Park Kultury (Sokolnicheskaya line)

Park Kultury (Russian: Парк Культу́ры, English: Park of Culture) is a Moscow Metro station in the Khamovniki District, Central Administrative Okrug, Moscow. It is on the Sokolnicheskaya line, between Frunzenskaya and Kropotkinskaya stations. Named after the nearby Maxim Gorky Park of Culture and Leisure located across the Moskva River.

Park Kultury
Moscow Metro station
General information
LocationOstozhenka Street
Khamovniki District
Central Administrative Okrug
Coordinates55°44′08″N 37°35′39″E / 55.7356°N 37.5943°E / 55.7356; 37.5943Coordinates: 55°44′08″N 37°35′39″E / 55.7356°N 37.5943°E / 55.7356; 37.5943
Owned byMoskovsky Metropoliten
Line(s)#1 Sokolnicheskaya line Sokolnicheskaya line
Platforms1 island platform
ConnectionsTrolleybus: Б (B), 10, 28, 31, 31к, 79
Structure typeShallow column triple-span
Depth10.5 metres (34 ft)
Platform levels1
Bicycle facilitiesNo
Other information
Station code013
Opened15 May 1935; 87 years ago (15 May 1935)
Previous namesTsentralnyi Park Kultury i Otdykha imeni Gorkovo (1935–1980)
Preceding station Логотип метро в системе бренда московского транспорта.svg Moscow Metro Following station
towards Kommunarka
Sokolnicheskaya line Kropotkinskaya
anticlockwise / outer
Koltsevaya line
transfer at Park Kultury
clockwise / inner
Park Kultury is located in Central Moscow
Central Moscow metro lines.svg
Park Kultury
Park Kultury
Location within Central Moscow

The station was designed by Nikolai Kolli and opened on 15 May 1935, along with the first phase of the Moscow Metro.


The construction of the station began in the spring of 1933. From the start it was clear that construction of this final station would not be an easy task. Being only several hundred metres from the bank of the Moskva River, the soil was particularly damp, with the level of subterranean waters being higher than the future ceiling of the station.

Even more important was the fact that the station is situated under the Crimean Square (Krymskaya Ploshchad) of the Garden Ring's intersection with the southwestern Ostozhenka Street/Komsomolsky Avenue and thus being an important traffic hub. Before the pit of the station was excavated along its future perimeter, metallic casts reinforced by solid logs with caulked slits between them were forced into the ground, and abyssal water lowering was employed as the pit was slowly excavated to its required depth. All of this was necessary to prevent the flooding of the pit, which was likely to have caused subsidence and even destruction of nearby houses. As soon as that work was completed, a wooden bridge was erected at street level to prevent traffic disruption. Most of the construction was carried out at night. The station was completed in eleven months during which time 100,000 cubic metres of soil was removed from the pit and replaced with 25,000 cubic metres of concrete.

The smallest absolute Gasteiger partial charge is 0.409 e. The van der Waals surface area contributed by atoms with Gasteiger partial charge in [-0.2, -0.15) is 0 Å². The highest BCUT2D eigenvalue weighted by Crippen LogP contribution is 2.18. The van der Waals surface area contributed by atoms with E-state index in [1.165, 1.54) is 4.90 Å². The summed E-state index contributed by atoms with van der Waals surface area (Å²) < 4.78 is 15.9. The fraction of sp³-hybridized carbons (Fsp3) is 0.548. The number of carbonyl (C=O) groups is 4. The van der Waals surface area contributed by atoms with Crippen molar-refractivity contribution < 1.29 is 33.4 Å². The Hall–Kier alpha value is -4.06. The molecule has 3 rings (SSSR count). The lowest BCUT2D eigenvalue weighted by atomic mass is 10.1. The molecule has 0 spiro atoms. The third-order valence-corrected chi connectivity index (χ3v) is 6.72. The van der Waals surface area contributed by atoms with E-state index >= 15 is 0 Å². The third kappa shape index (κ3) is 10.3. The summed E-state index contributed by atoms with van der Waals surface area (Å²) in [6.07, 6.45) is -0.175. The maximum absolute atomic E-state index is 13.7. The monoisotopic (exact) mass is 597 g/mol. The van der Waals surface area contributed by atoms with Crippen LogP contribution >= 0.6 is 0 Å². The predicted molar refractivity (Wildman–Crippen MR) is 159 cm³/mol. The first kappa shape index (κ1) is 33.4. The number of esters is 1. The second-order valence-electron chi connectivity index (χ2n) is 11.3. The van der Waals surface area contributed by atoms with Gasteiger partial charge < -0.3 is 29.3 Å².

Central span in 1930s

The station is a bi-level pillar-trispan with four footbridges above the platforms. Architects Krutikov and Popov chose a decoration inspired by ancient Greek elements. Along the platform, two rows of 22 pillars are faced with Crimean marble Kadykovka and topped with moulded сapitals. Along the walls a set of dark rose-coloured mosaic pilasters repeat the step of the pillars (every seven metres), blending very well with the porcelain tiles that face the rest of the wall area. Also, a dark-brown mosaic socle runs below the platform level along both walls. A total of 1500 square meters of marble, and 200 square metres of porcelain tiles, were used in the decorations.